A Loving Note of Concerns to The Creators of My Favorite Netflix Series

[NOTE: Light Unbreakable Kimmy Schmidt spoilers ahead! If you haven’t finished the series yet, you’ve been warned.]

To Creators of Unbreakable Kimmy Schmidt:

After watching both seasons of your show I have one question: why must you sully an otherwise effervescent, delightful, and sharply funny show with racist nonsense? Is it too much of a burden to write hysterical dialogue that doesn’t throw cheap, dated shots at people of color?  Much has been written about issues including the odd treatment of the show’s only Asian lead and the outrageous Native American subplot.  Jane Krakowski as the daughter of these two? Really??

And after all these gaffs, season 2 chooses to introduce us to Titus’ new one-act-play about inner geisha, Murasaki. Seriously. I mean, ok, if anyone had an inner geisha it would be him, but what a downright disrespectful way to negate real concerns about yellow-face in Hollywood. A recent Bustle article posits that the episode is itself a petty response to the backlash against the series’ racial jokes. While Titus’ play is called out online for cultural appropriation and mockery, the offended parties are portrayed as buffoons:

Here’s where Fey and co-creator Robert Carlock could be telling us how they really feel about social justice bloggers. The forum goes by the name Respectful Asian Portrayals in Entertainment (spell that acronym out for yourself), and its members spout phrases like, “I don’t wanna hear the end of anything anyone has to say!” And they demand that the geisha should have been “a successful business woman, or a college professor, or a stay-at-home dad.”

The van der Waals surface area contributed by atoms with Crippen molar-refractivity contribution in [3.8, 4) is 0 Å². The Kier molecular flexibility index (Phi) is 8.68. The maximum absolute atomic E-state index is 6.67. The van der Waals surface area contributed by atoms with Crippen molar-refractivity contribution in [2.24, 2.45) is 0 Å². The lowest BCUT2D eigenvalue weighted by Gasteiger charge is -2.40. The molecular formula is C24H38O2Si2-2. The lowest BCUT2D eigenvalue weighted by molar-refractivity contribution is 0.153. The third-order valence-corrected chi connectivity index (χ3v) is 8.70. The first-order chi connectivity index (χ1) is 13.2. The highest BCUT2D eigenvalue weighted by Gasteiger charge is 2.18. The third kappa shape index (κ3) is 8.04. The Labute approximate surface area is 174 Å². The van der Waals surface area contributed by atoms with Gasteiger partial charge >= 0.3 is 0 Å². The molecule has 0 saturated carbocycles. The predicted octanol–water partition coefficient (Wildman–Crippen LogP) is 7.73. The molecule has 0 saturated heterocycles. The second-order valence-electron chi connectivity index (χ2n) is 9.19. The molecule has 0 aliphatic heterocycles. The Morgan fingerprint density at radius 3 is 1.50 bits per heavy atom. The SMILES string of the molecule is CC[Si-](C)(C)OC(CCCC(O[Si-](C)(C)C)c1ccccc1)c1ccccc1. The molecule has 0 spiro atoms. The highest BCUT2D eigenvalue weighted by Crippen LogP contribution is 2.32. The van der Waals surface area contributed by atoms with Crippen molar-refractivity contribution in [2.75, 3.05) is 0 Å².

And to add insult to injury, a lot of the racial humor is not even funny, specific, or particularly creative. All of this tomfoolery has me quoting Titus himself:


What makes these oversights all the more baffling is the nuanced way Unbreakable Kimmy Schmidt treats the presumed sexual violence of the bunker. It finds humor in Kimmy’s decidedly unfunny trauma — without making her the butt of the joke. Talk about sophisticated writing about an extremely sensitive subject. In season 2, we peel back more layers of  Kimmy’s horrific past when she is triggered by people sneaking up behind her, or smacks Dong in the head with a telephone when they kiss. It’s a far cry from the broad strokes used to portray many of the non-white people on the show. Almost as if Hollywood views minorities as somehow less important, less complex, less human.


Side note, the episode where Titus is treated better as a werewolf than a black man is hilariously on-point. And really, nearly everything Mr. Burgess has gifted us with is wonderful, including instant classic “Peeno Noir.”

So what could you do differently in the future, dear creators? For one, maybe hire more PoC writers. And perhaps drop the “secret Indian” subplot altogether. Just a thought.

Love and theatre (and a healthy dose of side-eye),


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